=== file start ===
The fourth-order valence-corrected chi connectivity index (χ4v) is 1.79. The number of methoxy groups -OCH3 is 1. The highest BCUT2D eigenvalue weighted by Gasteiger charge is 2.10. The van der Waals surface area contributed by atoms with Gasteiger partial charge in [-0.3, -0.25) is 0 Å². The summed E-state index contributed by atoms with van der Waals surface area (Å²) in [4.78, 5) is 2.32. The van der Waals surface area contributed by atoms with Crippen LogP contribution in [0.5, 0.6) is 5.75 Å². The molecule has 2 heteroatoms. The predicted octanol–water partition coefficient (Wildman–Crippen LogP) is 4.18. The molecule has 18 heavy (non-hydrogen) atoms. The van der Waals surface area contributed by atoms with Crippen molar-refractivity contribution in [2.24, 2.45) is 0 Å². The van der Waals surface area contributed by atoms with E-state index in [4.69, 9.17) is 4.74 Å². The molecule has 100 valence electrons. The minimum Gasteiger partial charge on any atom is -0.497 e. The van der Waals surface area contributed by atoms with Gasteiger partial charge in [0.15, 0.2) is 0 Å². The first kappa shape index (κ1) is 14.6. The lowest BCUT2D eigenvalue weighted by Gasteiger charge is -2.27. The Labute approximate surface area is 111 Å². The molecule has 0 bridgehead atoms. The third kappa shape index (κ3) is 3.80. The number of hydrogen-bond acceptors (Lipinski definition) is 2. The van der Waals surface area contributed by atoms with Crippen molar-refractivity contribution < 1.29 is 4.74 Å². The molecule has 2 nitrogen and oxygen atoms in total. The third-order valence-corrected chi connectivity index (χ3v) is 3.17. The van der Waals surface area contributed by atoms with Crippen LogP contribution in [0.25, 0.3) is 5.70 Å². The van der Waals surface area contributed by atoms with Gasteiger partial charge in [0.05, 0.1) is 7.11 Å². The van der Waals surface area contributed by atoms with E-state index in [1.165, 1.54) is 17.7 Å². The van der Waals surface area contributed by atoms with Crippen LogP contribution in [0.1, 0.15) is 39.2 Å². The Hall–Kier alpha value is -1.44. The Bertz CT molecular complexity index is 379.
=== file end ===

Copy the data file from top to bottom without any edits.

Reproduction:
The fourth-order valence-corrected chi connectivity index (χ4v) is 1.79. The number of methoxy groups -OCH3 is 1. The highest BCUT2D eigenvalue weighted by Gasteiger charge is 2.10. The van der Waals surface area contributed by atoms with Gasteiger partial charge in [-0.3, -0.25) is 0 Å². The summed E-state index contributed by atoms with van der Waals surface area (Å²) in [4.78, 5) is 2.32. The van der Waals surface area contributed by atoms with Crippen LogP contribution in [0.5, 0.6) is 5.75 Å². The molecule has 2 heteroatoms. The predicted octanol–water partition coefficient (Wildman–Crippen LogP) is 4.18. The molecule has 18 heavy (non-hydrogen) atoms. The van der Waals surface area contributed by atoms with Crippen molar-refractivity contribution in [2.24, 2.45) is 0 Å². The van der Waals surface area contributed by atoms with E-state index in [4.69, 9.17) is 4.74 Å². The molecule has 100 valence electrons. The minimum Gasteiger partial charge on any atom is -0.497 e. The van der Waals surface area contributed by atoms with Gasteiger partial charge in [0.15, 0.2) is 0 Å². The first kappa shape index (κ1) is 14.6. The lowest BCUT2D eigenvalue weighted by Gasteiger charge is -2.27. The Labute approximate surface area is 111 Å². The molecule has 0 bridgehead atoms. The third kappa shape index (κ3) is 3.80. The number of hydrogen-bond acceptors (Lipinski definition) is 2. The van der Waals surface area contributed by atoms with Crippen molar-refractivity contribution < 1.29 is 4.74 Å². The molecule has 2 nitrogen and oxygen atoms in total. The third-order valence-corrected chi connectivity index (χ3v) is 3.17. The van der Waals surface area contributed by atoms with Crippen LogP contribution in [0.25, 0.3) is 5.70 Å². The van der Waals surface area contributed by atoms with Gasteiger partial charge in [0.05, 0.1) is 7.11 Å². The van der Waals surface area contributed by atoms with E-state index in [1.165, 1.54) is 17.7 Å². The van der Waals surface area contributed by atoms with Crippen LogP contribution in [0.1, 0.15) is 39.2 Å². The Hall–Kier alpha value is -1.44. The Bertz CT molecular complexity index is 379.